I’m Teaching at the ASDP Conference

#36 – I’m Teaching at the ASDP Conference!

It’s Official!  I’m teaching at the ASDP Conference!   I emailed a proposal for a class, which has been accepted and I’ve been put on the schedule.

Friday afternoon, October 18, 2019 in Milwaukee WI.  Here’s the class description:

Tempted by all the lush ribbons in the stores but not sure which makes the best flowers?  Wondering how to make a beautiful Dior Rose? Come spend an afternoon with Ellen W. Miller, author of Creating Couture Embellishment to learn all about making flowers and ribbon trims to suit today’s fashions. Using different kinds of ribbon and fabrics we will make lots of flowers: Peonies, Pansies, Geraniums, Foxgloves, Dior Roses, Poinsettias, with leaves and stems to round out our bouquets. Lest you think that’s all the ribbons are good for, we’ll make some Shark’s Teeth trim, a glorious Butterfly Bow and other ribbon trims. This class will spark lots of creative ideas for adding contemporary flowers, bows and ribbons to future projects.

If you are interested in signing up for the class here is a link to the ASDP Conference site.

ASDP Conference Schedule

ASDP Conference Schedule

 

I hope to see you there!

Inexperience and It’s Sew Easy TV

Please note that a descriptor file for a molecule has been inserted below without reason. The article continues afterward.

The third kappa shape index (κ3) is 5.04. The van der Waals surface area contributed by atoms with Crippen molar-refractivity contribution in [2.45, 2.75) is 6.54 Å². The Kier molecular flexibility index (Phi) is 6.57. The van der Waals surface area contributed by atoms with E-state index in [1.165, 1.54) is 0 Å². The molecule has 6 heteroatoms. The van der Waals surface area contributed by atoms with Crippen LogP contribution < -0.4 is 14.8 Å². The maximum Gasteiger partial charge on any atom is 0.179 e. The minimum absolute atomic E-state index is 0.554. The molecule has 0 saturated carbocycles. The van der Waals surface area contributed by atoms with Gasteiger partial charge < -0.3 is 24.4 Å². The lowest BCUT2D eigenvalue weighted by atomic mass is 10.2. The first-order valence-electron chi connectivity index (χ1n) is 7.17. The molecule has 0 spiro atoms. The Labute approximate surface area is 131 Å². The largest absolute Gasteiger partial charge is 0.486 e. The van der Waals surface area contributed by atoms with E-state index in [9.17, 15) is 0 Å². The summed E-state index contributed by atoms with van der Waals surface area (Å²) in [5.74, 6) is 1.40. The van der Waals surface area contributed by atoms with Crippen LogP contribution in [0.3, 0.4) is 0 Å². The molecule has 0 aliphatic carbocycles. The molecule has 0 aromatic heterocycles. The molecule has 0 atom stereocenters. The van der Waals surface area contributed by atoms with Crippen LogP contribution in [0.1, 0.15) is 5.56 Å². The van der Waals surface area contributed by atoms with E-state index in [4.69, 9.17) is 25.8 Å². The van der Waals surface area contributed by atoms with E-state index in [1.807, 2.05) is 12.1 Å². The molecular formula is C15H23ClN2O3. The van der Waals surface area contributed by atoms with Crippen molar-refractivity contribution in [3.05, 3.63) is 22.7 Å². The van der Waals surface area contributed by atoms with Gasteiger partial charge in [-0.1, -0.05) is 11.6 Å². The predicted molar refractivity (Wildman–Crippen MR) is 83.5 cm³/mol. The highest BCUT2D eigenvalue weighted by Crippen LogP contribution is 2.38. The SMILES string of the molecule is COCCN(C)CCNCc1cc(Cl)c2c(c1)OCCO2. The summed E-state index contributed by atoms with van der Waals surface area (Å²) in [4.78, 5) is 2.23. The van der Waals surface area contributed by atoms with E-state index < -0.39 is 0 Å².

#35 – It’s Sew Easy TV 1505

In March 2018 I went to Cleveland to video-tape a 10 minute segment for It’s Sew Easy TV. Before I went I wrote about my preparations: Going to Ohio & England!

This was way out of my comfort zone; I was a professional stagehand, backstage, for many years. I think of myself as a support person, not the onstage, out-front person. I had never been video-taped but the producers of It’s Sew Easy TV assured me it was just like teaching. I’m comfortable teaching, so this should be different but fun. OK…

The rest of this post is about that experience, most of which was really difficult. Most of the problems were due to my inexperience and few miscommunications with the producers of It’s Sew Easy TV. Also, I want to emphasize how much I admire the people who do this really well- like Joanne Banko and Angela Wolf of It’s Sew Easy TV.

At home I prepared my 10 minute speech and my samples. I practiced at home in front of my cousin and my husband, until they could recite my lines. Then I packed my large suitcase filled with clothes and samples and flew off to gray, sleet flecked Cleveland.

The It’s Sew Easy TV offices and studio is in an industrial park: gloomy and unwelcoming. I opened the door to the offices and was greeted with big smiles by Sarah Gunn, Cheryl Sledoba and JoAnne Banko! Michelle Paganini was video-taping her segments. I spent a lovely afternoon getting to know these lovely sewists. Wicked Cool!